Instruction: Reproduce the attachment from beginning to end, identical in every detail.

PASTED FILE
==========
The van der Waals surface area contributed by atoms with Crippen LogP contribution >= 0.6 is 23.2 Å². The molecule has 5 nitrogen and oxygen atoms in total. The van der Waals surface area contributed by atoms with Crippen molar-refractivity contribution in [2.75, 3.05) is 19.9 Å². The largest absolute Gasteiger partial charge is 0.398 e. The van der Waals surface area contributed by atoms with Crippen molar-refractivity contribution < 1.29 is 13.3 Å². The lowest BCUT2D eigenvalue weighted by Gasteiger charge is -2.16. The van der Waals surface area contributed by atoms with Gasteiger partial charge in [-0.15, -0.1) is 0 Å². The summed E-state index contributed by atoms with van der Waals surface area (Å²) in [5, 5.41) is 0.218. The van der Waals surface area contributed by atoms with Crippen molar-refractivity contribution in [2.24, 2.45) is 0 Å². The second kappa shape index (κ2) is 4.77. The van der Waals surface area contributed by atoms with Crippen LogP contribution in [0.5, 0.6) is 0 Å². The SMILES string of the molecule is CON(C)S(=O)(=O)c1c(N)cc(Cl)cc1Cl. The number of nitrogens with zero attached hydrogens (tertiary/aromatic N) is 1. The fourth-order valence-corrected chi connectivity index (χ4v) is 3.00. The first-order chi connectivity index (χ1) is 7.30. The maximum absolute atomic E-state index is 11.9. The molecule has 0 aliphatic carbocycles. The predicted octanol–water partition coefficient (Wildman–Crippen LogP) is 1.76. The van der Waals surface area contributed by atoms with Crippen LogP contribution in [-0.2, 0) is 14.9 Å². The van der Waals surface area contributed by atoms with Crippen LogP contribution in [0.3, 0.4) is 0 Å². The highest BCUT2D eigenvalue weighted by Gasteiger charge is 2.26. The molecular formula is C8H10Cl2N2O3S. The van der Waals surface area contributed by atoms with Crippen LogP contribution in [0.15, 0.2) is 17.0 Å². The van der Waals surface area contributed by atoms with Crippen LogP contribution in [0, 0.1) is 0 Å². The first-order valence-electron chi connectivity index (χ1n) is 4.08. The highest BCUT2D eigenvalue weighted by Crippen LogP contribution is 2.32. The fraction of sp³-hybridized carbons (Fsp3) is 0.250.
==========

The van der Waals surface area contributed by atoms with Crippen LogP contribution >= 0.6 is 23.2 Å². The molecule has 5 nitrogen and oxygen atoms in total. The van der Waals surface area contributed by atoms with Crippen molar-refractivity contribution in [2.75, 3.05) is 19.9 Å². The largest absolute Gasteiger partial charge is 0.398 e. The van der Waals surface area contributed by atoms with Crippen molar-refractivity contribution < 1.29 is 13.3 Å². The lowest BCUT2D eigenvalue weighted by Gasteiger charge is -2.16. The van der Waals surface area contributed by atoms with Gasteiger partial charge in [-0.15, -0.1) is 0 Å². The summed E-state index contributed by atoms with van der Waals surface area (Å²) in [5, 5.41) is 0.218. The van der Waals surface area contributed by atoms with Crippen molar-refractivity contribution in [2.24, 2.45) is 0 Å². The second kappa shape index (κ2) is 4.77. The van der Waals surface area contributed by atoms with Crippen LogP contribution in [0.5, 0.6) is 0 Å². The SMILES string of the molecule is CON(C)S(=O)(=O)c1c(N)cc(Cl)cc1Cl. The number of nitrogens with zero attached hydrogens (tertiary/aromatic N) is 1. The fourth-order valence-corrected chi connectivity index (χ4v) is 3.00. The first-order chi connectivity index (χ1) is 7.30. The maximum absolute atomic E-state index is 11.9. The molecule has 0 aliphatic carbocycles. The predicted octanol–water partition coefficient (Wildman–Crippen LogP) is 1.76. The van der Waals surface area contributed by atoms with Crippen LogP contribution in [-0.2, 0) is 14.9 Å². The van der Waals surface area contributed by atoms with Crippen LogP contribution in [0.3, 0.4) is 0 Å². The highest BCUT2D eigenvalue weighted by Gasteiger charge is 2.26. The molecular formula is C8H10Cl2N2O3S. The van der Waals surface area contributed by atoms with Crippen LogP contribution in [0.15, 0.2) is 17.0 Å². The van der Waals surface area contributed by atoms with Crippen LogP contribution in [0, 0.1) is 0 Å². The first-order valence-electron chi connectivity index (χ1n) is 4.08. The highest BCUT2D eigenvalue weighted by Crippen LogP contribution is 2.32. The fraction of sp³-hybridized carbons (Fsp3) is 0.250.